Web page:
How to Retain Good Employees

Even the slightest things can generate big problems later on, like a boss who impatiently drums his fingers as an employee pitches an idea, or the co-worker who is left out of an e-mail loop on a critical project, or the supervisor who constantly interrupts employees before the can finish explaining.

These so-called "microinequities" may seem like trivial things to fret about, but if you think about it, even you do not want to be treated insignificantly or indifferently at work. You do not want to be called in a sarcastic tone, or having other people roll their eyes or turn their backs as you talk.

Employees might be willing to let go one or two such rude gestures, but if a boss or immediate supervisor habitually treats colleagues disrespectfully, they would feel demoralized. This would often lead to attitude problems, lack of productivity, and increased absenteeism.

In worst-case scenarios, the disrespected employees leave and would even end up suing you for these unwelcome gestures.

So how do you stop these microinequities?

Understand what they are – That is easier said than done, because many such offenses are committed subconsciously. For instance, a boss might now be even aware that he is mispronouncing a colleague’s name or that he is glancing at his watch during an employee’s presentation. Understand that such actions can actually send a message even if you don’t want to.

Pay closer attention to workplace behavior – Conduct an role-playing exercise between managers and rank and file employees. Ask participants to pair off, with Person A discussing his current job, responsibilities and challenges while Person B smiles and listens attentively. Then, have Person A discuss his last job while Person B immediately begins fidgeting, checking his cell phone, looking around, or any gesture that shows disinterest. After the exercise, ask Person A how he felt about the disinterest. In most cases, increased irritation would be a routine response even though participants knew it was just a game.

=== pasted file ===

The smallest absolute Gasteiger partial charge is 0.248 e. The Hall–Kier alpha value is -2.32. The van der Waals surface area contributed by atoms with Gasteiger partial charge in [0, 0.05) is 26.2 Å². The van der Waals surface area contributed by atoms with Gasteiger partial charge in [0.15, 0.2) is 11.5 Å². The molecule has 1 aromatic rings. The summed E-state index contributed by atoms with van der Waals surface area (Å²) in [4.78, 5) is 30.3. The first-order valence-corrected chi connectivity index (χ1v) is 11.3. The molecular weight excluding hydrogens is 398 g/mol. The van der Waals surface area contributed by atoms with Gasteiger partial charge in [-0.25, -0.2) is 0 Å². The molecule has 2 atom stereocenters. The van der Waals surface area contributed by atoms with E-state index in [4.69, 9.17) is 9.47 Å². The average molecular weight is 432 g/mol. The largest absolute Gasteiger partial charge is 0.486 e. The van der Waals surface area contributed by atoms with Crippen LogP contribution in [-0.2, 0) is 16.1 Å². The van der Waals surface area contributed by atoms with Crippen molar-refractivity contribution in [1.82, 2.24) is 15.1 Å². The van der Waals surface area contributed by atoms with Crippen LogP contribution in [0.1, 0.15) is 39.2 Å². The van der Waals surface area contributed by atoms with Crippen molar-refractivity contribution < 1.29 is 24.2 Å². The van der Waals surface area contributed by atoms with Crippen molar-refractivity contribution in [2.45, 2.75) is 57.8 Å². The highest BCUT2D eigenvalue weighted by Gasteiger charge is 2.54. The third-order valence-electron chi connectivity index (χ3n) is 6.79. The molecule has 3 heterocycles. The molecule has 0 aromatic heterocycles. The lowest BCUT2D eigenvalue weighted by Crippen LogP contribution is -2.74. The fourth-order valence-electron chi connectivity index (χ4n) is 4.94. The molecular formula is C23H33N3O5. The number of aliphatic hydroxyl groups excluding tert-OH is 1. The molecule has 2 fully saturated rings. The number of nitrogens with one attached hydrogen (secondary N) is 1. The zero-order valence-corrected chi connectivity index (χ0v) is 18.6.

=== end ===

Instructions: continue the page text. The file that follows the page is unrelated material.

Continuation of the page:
Provide awareness – Supervisors might bring up the topic at staff meetings to demonstrate their awareness, or pass along a company e-mails and newsletters that talk about microinequities. You could also conduct attitude surveys.

Going forward to everyone – Pay closer attention to all your employees, not just on your prominent workers or those you are most comfortable with. Consider engaging in non-business conversations so you can develop rapport, respect and trust. Solicit suggestions from them, or maybe ask what they are working on. Most importantly, give direct eye contact and listen attentively to them.

Be sensitive – In group settings, be sensitive to how you greet or treat a colleague you are close with, so it appears you are not playing favorites. Also, give public credit to "owners" of good ideas and encourage participation from everyone.

Create "microaffirmations" – Positive gestures may seem small or insignificant, but they can help produce a giant return on investment, which is an engaged workforce that feels appreciated and is motivated to perform.

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